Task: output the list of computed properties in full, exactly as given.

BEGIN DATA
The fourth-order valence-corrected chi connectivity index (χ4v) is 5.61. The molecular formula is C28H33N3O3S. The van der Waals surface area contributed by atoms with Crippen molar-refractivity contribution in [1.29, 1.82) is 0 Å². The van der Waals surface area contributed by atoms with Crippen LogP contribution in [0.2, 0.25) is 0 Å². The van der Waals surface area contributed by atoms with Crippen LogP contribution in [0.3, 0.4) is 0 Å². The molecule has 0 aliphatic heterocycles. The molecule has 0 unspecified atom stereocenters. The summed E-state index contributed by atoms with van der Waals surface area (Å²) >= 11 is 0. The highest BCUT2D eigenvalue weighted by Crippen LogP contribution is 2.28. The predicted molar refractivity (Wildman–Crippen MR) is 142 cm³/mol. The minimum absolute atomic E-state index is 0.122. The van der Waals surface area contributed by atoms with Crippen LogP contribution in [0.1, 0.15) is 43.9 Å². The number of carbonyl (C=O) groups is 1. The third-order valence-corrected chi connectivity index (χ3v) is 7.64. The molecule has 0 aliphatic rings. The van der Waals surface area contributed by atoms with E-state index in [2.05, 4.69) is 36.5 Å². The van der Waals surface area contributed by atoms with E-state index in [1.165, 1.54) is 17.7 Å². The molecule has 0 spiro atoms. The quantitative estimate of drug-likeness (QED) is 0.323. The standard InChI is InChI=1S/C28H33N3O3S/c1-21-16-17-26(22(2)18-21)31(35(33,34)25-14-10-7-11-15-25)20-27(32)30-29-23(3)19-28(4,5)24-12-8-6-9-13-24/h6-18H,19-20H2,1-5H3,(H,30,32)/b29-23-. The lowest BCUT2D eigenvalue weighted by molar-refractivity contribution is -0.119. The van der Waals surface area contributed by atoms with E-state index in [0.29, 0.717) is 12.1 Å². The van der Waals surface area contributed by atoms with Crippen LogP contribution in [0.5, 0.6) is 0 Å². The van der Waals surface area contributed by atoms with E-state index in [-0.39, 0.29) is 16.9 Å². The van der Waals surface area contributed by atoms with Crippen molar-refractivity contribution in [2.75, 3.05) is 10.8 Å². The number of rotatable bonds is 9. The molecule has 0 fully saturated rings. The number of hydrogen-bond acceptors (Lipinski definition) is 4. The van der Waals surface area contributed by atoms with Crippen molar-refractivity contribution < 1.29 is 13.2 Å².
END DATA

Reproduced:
The fourth-order valence-corrected chi connectivity index (χ4v) is 5.61. The molecular formula is C28H33N3O3S. The van der Waals surface area contributed by atoms with Crippen molar-refractivity contribution in [1.29, 1.82) is 0 Å². The van der Waals surface area contributed by atoms with Crippen LogP contribution in [0.2, 0.25) is 0 Å². The van der Waals surface area contributed by atoms with Crippen LogP contribution in [0.3, 0.4) is 0 Å². The molecule has 0 aliphatic heterocycles. The molecule has 0 unspecified atom stereocenters. The summed E-state index contributed by atoms with van der Waals surface area (Å²) >= 11 is 0. The highest BCUT2D eigenvalue weighted by Crippen LogP contribution is 2.28. The predicted molar refractivity (Wildman–Crippen MR) is 142 cm³/mol. The minimum absolute atomic E-state index is 0.122. The van der Waals surface area contributed by atoms with Crippen LogP contribution in [0.1, 0.15) is 43.9 Å². The number of carbonyl (C=O) groups is 1. The third-order valence-corrected chi connectivity index (χ3v) is 7.64. The molecule has 0 aliphatic rings. The van der Waals surface area contributed by atoms with E-state index in [2.05, 4.69) is 36.5 Å². The van der Waals surface area contributed by atoms with E-state index in [1.165, 1.54) is 17.7 Å². The molecule has 0 spiro atoms. The quantitative estimate of drug-likeness (QED) is 0.323. The standard InChI is InChI=1S/C28H33N3O3S/c1-21-16-17-26(22(2)18-21)31(35(33,34)25-14-10-7-11-15-25)20-27(32)30-29-23(3)19-28(4,5)24-12-8-6-9-13-24/h6-18H,19-20H2,1-5H3,(H,30,32)/b29-23-. The lowest BCUT2D eigenvalue weighted by molar-refractivity contribution is -0.119. The van der Waals surface area contributed by atoms with E-state index in [0.29, 0.717) is 12.1 Å². The van der Waals surface area contributed by atoms with Crippen LogP contribution in [0.5, 0.6) is 0 Å². The van der Waals surface area contributed by atoms with E-state index in [-0.39, 0.29) is 16.9 Å². The van der Waals surface area contributed by atoms with Crippen molar-refractivity contribution in [2.75, 3.05) is 10.8 Å². The number of rotatable bonds is 9. The molecule has 0 fully saturated rings. The number of hydrogen-bond acceptors (Lipinski definition) is 4. The van der Waals surface area contributed by atoms with Crippen molar-refractivity contribution < 1.29 is 13.2 Å².